The name of the drink Jig orders, “Anis del Toro” is also a symbol used to represent Jig’s power over the American. In Spanish it means the Spirit of the Bull, the bull representing strength and domination. The symbol of Jig ordering this drink gives her power because since she is pregnant she is now the bull in their relationship with the power to decide where their relationship will go from here. This symbol fits perfectly with the fact that Jig was characterized as the courageous one willing to take charge and the American is characterized as the coward trying to avoid his responsibilities.

Analyzing “Hills Like White Elephants” and the power dynamic created between the American and Jig are even more interesting when one sees that historically Hemingway wrote stories that captured woman as the bad influence in men’s lives, the reasons they didn’t succeed (Bray 1). However, in “Hills Like White Elephants” he did the complete opposite. Why is this? I feel that he was trying to show that he had been wrong in the past by saying that women were the only reason men became corrupt. The story is a great example of reversal of roles with the woman being empowered because she is braver and morally stronger than the man.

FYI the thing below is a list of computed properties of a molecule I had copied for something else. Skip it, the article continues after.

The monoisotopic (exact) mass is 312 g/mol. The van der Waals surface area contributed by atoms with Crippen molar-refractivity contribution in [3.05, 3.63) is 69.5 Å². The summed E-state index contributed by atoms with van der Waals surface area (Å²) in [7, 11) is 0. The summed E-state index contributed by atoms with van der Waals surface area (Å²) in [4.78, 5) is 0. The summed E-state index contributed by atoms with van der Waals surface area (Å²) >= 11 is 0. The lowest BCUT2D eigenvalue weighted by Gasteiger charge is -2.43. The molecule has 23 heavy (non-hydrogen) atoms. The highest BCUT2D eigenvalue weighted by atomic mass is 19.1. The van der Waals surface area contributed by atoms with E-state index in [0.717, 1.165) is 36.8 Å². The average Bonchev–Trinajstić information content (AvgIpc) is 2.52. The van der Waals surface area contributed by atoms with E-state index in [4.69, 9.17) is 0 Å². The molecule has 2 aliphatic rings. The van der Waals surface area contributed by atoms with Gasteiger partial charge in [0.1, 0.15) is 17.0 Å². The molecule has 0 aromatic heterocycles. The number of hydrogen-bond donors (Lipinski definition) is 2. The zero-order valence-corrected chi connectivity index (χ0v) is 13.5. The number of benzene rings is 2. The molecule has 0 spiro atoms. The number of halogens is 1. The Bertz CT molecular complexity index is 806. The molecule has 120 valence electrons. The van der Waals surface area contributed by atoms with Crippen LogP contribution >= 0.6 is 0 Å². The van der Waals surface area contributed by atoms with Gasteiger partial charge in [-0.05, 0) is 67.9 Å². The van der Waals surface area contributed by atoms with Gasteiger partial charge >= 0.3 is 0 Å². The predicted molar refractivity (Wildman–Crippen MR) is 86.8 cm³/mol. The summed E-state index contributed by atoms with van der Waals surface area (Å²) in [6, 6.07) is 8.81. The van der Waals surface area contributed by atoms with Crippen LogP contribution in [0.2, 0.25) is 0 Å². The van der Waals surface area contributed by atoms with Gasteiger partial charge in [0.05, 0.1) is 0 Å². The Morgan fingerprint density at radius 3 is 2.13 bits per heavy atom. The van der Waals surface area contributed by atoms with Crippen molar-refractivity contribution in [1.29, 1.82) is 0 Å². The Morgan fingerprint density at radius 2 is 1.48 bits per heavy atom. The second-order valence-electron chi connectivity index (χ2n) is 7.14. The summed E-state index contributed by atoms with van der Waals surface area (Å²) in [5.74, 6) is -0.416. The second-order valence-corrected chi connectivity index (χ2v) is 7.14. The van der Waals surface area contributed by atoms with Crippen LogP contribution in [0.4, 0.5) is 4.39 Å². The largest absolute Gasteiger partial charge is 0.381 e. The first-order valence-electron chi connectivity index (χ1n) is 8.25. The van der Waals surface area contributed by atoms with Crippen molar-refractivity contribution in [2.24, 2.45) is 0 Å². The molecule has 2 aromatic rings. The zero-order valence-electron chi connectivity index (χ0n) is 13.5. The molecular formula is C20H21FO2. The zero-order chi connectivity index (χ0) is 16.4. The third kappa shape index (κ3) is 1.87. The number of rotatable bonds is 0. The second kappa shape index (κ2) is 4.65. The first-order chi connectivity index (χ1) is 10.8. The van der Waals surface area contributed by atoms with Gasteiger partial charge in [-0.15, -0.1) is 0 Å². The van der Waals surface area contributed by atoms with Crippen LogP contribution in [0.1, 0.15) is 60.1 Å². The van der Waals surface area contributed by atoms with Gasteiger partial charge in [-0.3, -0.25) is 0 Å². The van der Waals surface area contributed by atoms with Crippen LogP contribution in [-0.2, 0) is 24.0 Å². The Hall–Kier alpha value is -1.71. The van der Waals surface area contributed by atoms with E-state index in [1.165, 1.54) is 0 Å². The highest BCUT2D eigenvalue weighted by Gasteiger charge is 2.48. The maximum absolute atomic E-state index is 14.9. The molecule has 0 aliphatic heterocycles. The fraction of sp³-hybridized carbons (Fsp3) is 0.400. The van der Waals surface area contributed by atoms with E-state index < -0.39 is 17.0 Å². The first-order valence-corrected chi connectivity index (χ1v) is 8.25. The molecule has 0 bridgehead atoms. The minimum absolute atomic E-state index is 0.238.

This is why it works hand in hand with a feministic lens.

Works Cited 1. Bray,D. “Hills Like White Elephants ? The Hemingway Heroine: Study in Female Characterization in Hills Like White Elephants”. eNotes: Hills Like White Elephants. 17Nov2010. 2. M, Milla. “Understanding feminist beliefs”. Helium/Society & Lifestyle: Ethnicity & Gender. 17Nov2010. 3. Wood, Kerry Michael. “Literary analysis: Hills Like White Elephants, by Ernest Hemingway”. Helium/Arts & Humanities: Literature. 17Nov2010.